I am fascinated that many creatures are aware of plant poisons and know they must not nibble on them. I got all excited when I was told that rhodendron flowers were toxic to honey bees. I had just planted three rhododendrons! But just in time I learned that bumblebees love rhododendron flowers and that the honey bees had zip interest in them. I can relax and enjoy my rhodies, knowing that visiting pollinators are safe. I don’t think there is anyone else of my acquaintance who might be tempted to nibble at the flowers or the foliage.


Rhododendrons – avoided by honey bees but delighting bumblebees

While we should all be aware of the toxicity of the plants in our gardens, I do not think we need to avoid these plants, we just need to be aware of the dangers. I don’t have children in my garden anymore, nor do I have pets. The squirrels and rabbits who visit must take their chances, but I actually think they are much too smart to eat anything that would upset their little stomachs.

Some houseplants are toxic as well.  Cyclamen, spathiphyllum, philodendron, kalanchoe, pothos,  and scheffleras are all dangerous for cats. Bouquets can sometimes be toxic. Lilies are highly toxic to cats who might nibble on the petals, stamens or even the roots after they knock the vase over.

You can go online to find out about the toxicity of garden plants. Cornell has a database listing poisonous plants that can hurt livestock and other animals like humans at I can tell you that the AMA Handbook of poisonous and injurious plants by Kenneth Lampe published by the American Medical Association and The Handbook of poisonous and injurious plants by Lewis Nelson are both available through our local library system.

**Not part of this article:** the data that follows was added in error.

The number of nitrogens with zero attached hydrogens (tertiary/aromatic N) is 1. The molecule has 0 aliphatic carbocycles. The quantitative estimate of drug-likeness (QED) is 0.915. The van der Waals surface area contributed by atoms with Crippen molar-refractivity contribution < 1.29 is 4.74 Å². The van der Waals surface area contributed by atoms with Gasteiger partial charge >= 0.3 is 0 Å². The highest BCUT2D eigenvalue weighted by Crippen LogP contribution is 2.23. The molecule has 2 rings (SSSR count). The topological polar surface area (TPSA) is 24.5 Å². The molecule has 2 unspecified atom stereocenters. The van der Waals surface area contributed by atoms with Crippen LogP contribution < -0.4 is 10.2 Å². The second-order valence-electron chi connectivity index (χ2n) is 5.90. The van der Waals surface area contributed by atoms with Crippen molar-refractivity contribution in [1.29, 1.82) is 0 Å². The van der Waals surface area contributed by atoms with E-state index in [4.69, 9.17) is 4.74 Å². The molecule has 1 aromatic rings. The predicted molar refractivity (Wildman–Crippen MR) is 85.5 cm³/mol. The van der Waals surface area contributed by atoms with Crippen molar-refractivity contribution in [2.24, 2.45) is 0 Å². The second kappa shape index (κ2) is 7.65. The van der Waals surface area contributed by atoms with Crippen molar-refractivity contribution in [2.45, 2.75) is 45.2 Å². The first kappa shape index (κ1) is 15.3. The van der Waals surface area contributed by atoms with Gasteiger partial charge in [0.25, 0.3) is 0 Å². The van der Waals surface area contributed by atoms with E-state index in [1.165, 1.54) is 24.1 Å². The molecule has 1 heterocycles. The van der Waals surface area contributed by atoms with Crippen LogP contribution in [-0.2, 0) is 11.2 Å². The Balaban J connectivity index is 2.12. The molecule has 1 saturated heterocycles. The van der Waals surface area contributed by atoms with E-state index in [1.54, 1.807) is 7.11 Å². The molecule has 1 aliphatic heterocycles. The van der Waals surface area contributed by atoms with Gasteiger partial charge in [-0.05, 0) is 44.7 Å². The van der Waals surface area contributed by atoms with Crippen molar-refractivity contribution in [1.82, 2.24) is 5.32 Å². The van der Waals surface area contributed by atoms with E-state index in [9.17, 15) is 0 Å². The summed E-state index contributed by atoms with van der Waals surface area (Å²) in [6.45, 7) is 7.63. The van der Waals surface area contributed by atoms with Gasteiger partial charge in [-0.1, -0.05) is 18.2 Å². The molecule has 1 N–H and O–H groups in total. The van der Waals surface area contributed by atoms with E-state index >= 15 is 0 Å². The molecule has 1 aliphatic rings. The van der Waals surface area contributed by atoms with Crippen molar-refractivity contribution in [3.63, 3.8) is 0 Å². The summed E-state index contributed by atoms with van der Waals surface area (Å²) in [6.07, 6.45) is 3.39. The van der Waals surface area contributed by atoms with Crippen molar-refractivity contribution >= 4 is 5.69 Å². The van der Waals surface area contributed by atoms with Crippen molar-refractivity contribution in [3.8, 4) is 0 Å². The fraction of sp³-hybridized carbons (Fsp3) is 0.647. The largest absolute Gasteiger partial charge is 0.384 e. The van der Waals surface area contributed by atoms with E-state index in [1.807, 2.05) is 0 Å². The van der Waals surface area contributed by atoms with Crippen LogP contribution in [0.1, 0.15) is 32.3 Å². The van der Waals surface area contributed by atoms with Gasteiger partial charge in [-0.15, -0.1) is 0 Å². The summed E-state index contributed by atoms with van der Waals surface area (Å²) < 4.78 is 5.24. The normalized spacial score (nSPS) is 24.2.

Wicked Plants by Amy Stewart

Wicked Plants by Amy Stewart

One of my favorite garden writers is Amy Stewart. An early book she wrote is titled Wicked Plants: The Weed that Killed Lincoln’s Mother and Other Botanical Atrocities. This fascinating book tells the story, among others, that you don’t even need to eat a certain plant to have it kill you. Nancy Hanks, Abraham Lincoln’s mother, didn’t eat the Eupotorium rugosum that caused delirium, tremors, weakness and ultimately death. It was the cow she milked that ate the white snakeroot making its milk poisonous. In 1818 when Hanks died Abraham Lincoln was only nine years old. Milk sickness was not an unheard of ailment. It was a problem for cows, as well as for those who drank their milk. Areas where the weed grew in pastures even came to be called Milk Sick Ridge and Milk Sick Holler. It was not until the 1920s that the cause of milk sickness was identified.